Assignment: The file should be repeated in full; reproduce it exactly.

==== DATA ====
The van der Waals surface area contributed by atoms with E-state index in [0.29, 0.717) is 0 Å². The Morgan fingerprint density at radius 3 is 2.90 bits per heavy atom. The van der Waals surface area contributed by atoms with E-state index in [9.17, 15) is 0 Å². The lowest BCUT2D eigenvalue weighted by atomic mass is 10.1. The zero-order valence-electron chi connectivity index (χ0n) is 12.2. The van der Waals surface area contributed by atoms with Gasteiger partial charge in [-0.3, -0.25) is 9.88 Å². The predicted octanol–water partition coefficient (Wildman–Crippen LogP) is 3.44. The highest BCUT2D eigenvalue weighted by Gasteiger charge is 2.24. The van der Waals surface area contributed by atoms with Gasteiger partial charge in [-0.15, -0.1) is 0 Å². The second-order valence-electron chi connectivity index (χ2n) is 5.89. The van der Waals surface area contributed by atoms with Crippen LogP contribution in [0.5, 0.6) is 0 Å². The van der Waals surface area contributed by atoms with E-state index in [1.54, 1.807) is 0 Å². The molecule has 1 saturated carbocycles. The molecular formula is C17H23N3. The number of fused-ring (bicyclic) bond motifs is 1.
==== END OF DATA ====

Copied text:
The van der Waals surface area contributed by atoms with E-state index in [0.29, 0.717) is 0 Å². The Morgan fingerprint density at radius 3 is 2.90 bits per heavy atom. The van der Waals surface area contributed by atoms with E-state index in [9.17, 15) is 0 Å². The lowest BCUT2D eigenvalue weighted by atomic mass is 10.1. The zero-order valence-electron chi connectivity index (χ0n) is 12.2. The van der Waals surface area contributed by atoms with Gasteiger partial charge in [-0.3, -0.25) is 9.88 Å². The predicted octanol–water partition coefficient (Wildman–Crippen LogP) is 3.44. The highest BCUT2D eigenvalue weighted by Gasteiger charge is 2.24. The van der Waals surface area contributed by atoms with Gasteiger partial charge in [-0.15, -0.1) is 0 Å². The second-order valence-electron chi connectivity index (χ2n) is 5.89. The van der Waals surface area contributed by atoms with Crippen LogP contribution in [0.5, 0.6) is 0 Å². The van der Waals surface area contributed by atoms with E-state index in [1.54, 1.807) is 0 Å². The molecule has 1 saturated carbocycles. The molecular formula is C17H23N3. The number of fused-ring (bicyclic) bond motifs is 1.